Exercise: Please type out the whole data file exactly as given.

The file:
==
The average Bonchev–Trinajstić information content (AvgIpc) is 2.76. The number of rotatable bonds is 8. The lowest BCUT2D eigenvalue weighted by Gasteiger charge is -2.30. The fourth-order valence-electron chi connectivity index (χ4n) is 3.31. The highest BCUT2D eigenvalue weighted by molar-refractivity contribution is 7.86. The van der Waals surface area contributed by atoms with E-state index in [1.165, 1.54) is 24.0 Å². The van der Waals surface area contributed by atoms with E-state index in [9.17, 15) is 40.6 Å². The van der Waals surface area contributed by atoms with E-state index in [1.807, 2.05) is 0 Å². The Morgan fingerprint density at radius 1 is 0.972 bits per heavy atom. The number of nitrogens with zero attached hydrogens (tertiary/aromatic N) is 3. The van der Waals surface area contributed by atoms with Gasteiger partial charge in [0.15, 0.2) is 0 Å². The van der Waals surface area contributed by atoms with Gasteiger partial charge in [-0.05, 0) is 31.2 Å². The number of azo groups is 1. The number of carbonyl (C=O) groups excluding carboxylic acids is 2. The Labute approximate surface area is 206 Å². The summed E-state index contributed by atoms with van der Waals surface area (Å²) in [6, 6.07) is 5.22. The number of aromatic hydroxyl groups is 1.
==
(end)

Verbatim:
The average Bonchev–Trinajstić information content (AvgIpc) is 2.76. The number of rotatable bonds is 8. The lowest BCUT2D eigenvalue weighted by Gasteiger charge is -2.30. The fourth-order valence-electron chi connectivity index (χ4n) is 3.31. The highest BCUT2D eigenvalue weighted by molar-refractivity contribution is 7.86. The van der Waals surface area contributed by atoms with E-state index in [1.165, 1.54) is 24.0 Å². The van der Waals surface area contributed by atoms with E-state index in [9.17, 15) is 40.6 Å². The van der Waals surface area contributed by atoms with E-state index in [1.807, 2.05) is 0 Å². The Morgan fingerprint density at radius 1 is 0.972 bits per heavy atom. The number of nitrogens with zero attached hydrogens (tertiary/aromatic N) is 3. The van der Waals surface area contributed by atoms with Gasteiger partial charge in [0.15, 0.2) is 0 Å². The van der Waals surface area contributed by atoms with Gasteiger partial charge in [-0.05, 0) is 31.2 Å². The number of azo groups is 1. The number of carbonyl (C=O) groups excluding carboxylic acids is 2. The Labute approximate surface area is 206 Å². The summed E-state index contributed by atoms with van der Waals surface area (Å²) in [6, 6.07) is 5.22. The number of aromatic hydroxyl groups is 1.